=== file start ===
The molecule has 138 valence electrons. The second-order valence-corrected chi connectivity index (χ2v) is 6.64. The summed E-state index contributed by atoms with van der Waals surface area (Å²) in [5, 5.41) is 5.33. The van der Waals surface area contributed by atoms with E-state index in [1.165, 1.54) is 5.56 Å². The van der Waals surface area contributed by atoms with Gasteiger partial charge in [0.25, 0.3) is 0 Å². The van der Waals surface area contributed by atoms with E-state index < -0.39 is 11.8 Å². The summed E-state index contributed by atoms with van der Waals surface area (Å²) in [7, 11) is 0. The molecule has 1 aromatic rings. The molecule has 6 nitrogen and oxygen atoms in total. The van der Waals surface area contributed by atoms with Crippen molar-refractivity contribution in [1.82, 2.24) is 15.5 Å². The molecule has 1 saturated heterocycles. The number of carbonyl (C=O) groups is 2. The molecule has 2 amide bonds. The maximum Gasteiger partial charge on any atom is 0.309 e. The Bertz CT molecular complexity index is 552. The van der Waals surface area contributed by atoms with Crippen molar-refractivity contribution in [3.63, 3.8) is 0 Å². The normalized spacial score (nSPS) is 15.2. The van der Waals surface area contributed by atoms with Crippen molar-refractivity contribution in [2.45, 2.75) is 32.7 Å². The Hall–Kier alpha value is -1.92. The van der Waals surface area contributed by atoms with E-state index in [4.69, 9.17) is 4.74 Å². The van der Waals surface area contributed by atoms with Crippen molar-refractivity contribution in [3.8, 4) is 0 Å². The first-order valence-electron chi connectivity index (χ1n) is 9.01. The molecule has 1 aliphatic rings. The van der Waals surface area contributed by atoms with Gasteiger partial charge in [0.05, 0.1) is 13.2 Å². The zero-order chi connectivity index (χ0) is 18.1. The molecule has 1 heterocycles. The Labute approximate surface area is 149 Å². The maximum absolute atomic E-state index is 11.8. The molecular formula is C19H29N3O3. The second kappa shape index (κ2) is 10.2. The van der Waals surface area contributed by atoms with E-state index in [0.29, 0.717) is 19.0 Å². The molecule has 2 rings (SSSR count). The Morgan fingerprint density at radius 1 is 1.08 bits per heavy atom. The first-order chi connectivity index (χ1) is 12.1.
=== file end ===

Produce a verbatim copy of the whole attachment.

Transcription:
The molecule has 138 valence electrons. The second-order valence-corrected chi connectivity index (χ2v) is 6.64. The summed E-state index contributed by atoms with van der Waals surface area (Å²) in [5, 5.41) is 5.33. The van der Waals surface area contributed by atoms with E-state index in [1.165, 1.54) is 5.56 Å². The van der Waals surface area contributed by atoms with Gasteiger partial charge in [0.25, 0.3) is 0 Å². The van der Waals surface area contributed by atoms with E-state index < -0.39 is 11.8 Å². The summed E-state index contributed by atoms with van der Waals surface area (Å²) in [7, 11) is 0. The molecule has 1 aromatic rings. The molecule has 6 nitrogen and oxygen atoms in total. The van der Waals surface area contributed by atoms with Crippen molar-refractivity contribution in [1.82, 2.24) is 15.5 Å². The molecule has 1 saturated heterocycles. The number of carbonyl (C=O) groups is 2. The molecule has 2 amide bonds. The maximum Gasteiger partial charge on any atom is 0.309 e. The Bertz CT molecular complexity index is 552. The van der Waals surface area contributed by atoms with Crippen molar-refractivity contribution in [3.63, 3.8) is 0 Å². The normalized spacial score (nSPS) is 15.2. The van der Waals surface area contributed by atoms with Crippen molar-refractivity contribution in [2.45, 2.75) is 32.7 Å². The Hall–Kier alpha value is -1.92. The van der Waals surface area contributed by atoms with E-state index in [4.69, 9.17) is 4.74 Å². The van der Waals surface area contributed by atoms with Crippen molar-refractivity contribution in [3.8, 4) is 0 Å². The first-order valence-electron chi connectivity index (χ1n) is 9.01. The molecule has 1 aliphatic rings. The van der Waals surface area contributed by atoms with Gasteiger partial charge in [0.05, 0.1) is 13.2 Å². The zero-order chi connectivity index (χ0) is 18.1. The molecule has 1 heterocycles. The Labute approximate surface area is 149 Å². The maximum absolute atomic E-state index is 11.8. The molecular formula is C19H29N3O3. The second kappa shape index (κ2) is 10.2. The van der Waals surface area contributed by atoms with E-state index in [0.29, 0.717) is 19.0 Å². The molecule has 2 rings (SSSR count). The Morgan fingerprint density at radius 1 is 1.08 bits per heavy atom. The first-order chi connectivity index (χ1) is 12.1.